safe and sustainable alkylation process called Ionikylation. which makes use of a proprietary composite ionic liquid catalyst, and this technology is the focus of today's discussion. The objective today is to provide you with an overview of the Ionikylation technology and give you some insight into our numerous commercial successes within the last decade. We're going to start the discussion today with an overview of alkylation, seeking to answer the questions: What is alkylate? How is alkylate produced? And why are traditional alkylation processes inadequate? We'll then go on to describe the Ionikylation process, including: What makes it unique? What are the advantages? And what is the commercial status of the technology? Alkylation Overview The alkylate market is lucrative and has seen good historic growth. It is expected to grow even further over the next decade. In 2021, the global alkylate market was
estimated at $1.15 billion dollars, and it is expected to exceed $1.5 billion dollars by 2029. This represents a compound annual growth rate of about 3.8% for that period. This growth is underpinned by a variety of factors in the developing world, robust population growth and increasing standards of living are driving gains in overall gasoline consumption and by extension, alkylate consumption. In developed economies, overall gasoline demand is expected
to drop throughout the years 2025 to 2050, but nonetheless, we see a shift towards higher-performance fuels for higher-efficiency engines, which supports the alkylate demand. From a process chemistry standpoint, alkylation is simply a chemical process where an alkyl group is attached to an organic substrate. But in a refinery setting, alkylation refers to a particular process that reacts light, mixed olefin feedstocks into predominantly C8 compounds for blending into the gasoline pool.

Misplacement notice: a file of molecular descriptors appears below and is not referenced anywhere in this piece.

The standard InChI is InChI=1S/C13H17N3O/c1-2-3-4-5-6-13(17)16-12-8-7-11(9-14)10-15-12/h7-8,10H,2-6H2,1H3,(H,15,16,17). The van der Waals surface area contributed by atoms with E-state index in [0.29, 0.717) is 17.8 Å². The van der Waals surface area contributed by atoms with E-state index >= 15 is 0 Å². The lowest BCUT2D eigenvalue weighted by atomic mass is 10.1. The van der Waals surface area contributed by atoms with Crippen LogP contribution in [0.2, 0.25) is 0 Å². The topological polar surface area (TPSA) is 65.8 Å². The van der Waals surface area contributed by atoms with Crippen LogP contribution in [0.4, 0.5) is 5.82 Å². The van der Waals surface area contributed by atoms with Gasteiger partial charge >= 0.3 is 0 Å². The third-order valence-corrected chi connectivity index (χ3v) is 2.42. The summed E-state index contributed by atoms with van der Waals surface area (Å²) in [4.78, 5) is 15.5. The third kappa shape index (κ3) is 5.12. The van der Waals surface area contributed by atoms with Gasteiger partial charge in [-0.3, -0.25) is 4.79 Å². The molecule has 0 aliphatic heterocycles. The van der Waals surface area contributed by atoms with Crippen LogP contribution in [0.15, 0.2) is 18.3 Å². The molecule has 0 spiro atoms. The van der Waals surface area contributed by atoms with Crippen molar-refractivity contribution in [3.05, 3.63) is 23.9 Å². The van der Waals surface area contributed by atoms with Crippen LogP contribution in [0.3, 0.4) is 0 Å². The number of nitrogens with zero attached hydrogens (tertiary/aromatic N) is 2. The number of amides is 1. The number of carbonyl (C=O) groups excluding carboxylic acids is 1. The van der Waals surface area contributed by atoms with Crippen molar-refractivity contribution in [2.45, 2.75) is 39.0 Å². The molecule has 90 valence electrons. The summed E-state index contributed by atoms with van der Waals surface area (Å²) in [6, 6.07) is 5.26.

Alkylate is known for its inherently high octane number typically in the range of 92 to 96, and as high as 98 to 100. it increases the knock resistance of fuel, is clean burning, is free from olefins and aromatics, and has low sulfur content. When we look at the various alkylation processes on the market, an important question to ask is: how do we get from point A to point B most effectively, contextualized by the technical, economic, and environmental factors? Traditional alkylation processes have been used for roughly 80 years and they make use of strong acids to break chemical bonds and facilitate that alkylation reaction. The main catalyst currently in use include hydrogen fluoride or concentrated sulfuric acid. With these catalysts being strong and highly corrosive acids, the physical processing infrastructure is typically constructed using expensive and exotic metallurgy, and operators require the use of robust safety and containment systems.